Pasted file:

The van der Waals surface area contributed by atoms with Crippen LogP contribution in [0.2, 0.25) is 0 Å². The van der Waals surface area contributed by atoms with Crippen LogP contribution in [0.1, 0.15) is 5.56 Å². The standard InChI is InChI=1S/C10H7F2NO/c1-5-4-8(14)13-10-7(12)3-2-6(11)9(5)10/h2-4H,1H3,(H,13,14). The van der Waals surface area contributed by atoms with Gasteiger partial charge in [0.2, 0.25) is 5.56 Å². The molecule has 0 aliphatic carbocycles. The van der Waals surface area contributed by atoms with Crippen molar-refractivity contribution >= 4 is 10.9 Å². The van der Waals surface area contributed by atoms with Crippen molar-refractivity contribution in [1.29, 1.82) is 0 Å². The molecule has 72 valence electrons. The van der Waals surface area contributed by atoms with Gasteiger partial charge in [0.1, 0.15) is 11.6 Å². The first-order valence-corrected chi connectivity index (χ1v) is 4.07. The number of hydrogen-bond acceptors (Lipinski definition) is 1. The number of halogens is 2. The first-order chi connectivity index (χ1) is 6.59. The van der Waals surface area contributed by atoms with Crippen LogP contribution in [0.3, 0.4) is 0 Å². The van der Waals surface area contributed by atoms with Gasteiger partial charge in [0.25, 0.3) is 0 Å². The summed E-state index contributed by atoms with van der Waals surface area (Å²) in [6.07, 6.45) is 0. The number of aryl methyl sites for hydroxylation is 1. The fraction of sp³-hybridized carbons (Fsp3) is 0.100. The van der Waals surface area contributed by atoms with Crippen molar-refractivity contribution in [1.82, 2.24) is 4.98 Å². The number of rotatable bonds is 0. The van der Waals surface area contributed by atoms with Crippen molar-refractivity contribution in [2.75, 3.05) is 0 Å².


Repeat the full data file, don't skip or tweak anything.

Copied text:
The van der Waals surface area contributed by atoms with Crippen LogP contribution in [0.2, 0.25) is 0 Å². The van der Waals surface area contributed by atoms with Crippen LogP contribution in [0.1, 0.15) is 5.56 Å². The standard InChI is InChI=1S/C10H7F2NO/c1-5-4-8(14)13-10-7(12)3-2-6(11)9(5)10/h2-4H,1H3,(H,13,14). The van der Waals surface area contributed by atoms with Gasteiger partial charge in [0.2, 0.25) is 5.56 Å². The molecule has 0 aliphatic carbocycles. The van der Waals surface area contributed by atoms with Crippen molar-refractivity contribution >= 4 is 10.9 Å². The van der Waals surface area contributed by atoms with Crippen molar-refractivity contribution in [1.29, 1.82) is 0 Å². The molecule has 72 valence electrons. The van der Waals surface area contributed by atoms with Gasteiger partial charge in [0.1, 0.15) is 11.6 Å². The first-order valence-corrected chi connectivity index (χ1v) is 4.07. The number of hydrogen-bond acceptors (Lipinski definition) is 1. The number of halogens is 2. The first-order chi connectivity index (χ1) is 6.59. The van der Waals surface area contributed by atoms with Crippen LogP contribution in [0.3, 0.4) is 0 Å². The van der Waals surface area contributed by atoms with Gasteiger partial charge in [0.25, 0.3) is 0 Å². The summed E-state index contributed by atoms with van der Waals surface area (Å²) in [6.07, 6.45) is 0. The number of aryl methyl sites for hydroxylation is 1. The fraction of sp³-hybridized carbons (Fsp3) is 0.100. The van der Waals surface area contributed by atoms with Crippen molar-refractivity contribution in [1.82, 2.24) is 4.98 Å². The number of rotatable bonds is 0. The van der Waals surface area contributed by atoms with Crippen molar-refractivity contribution in [2.75, 3.05) is 0 Å².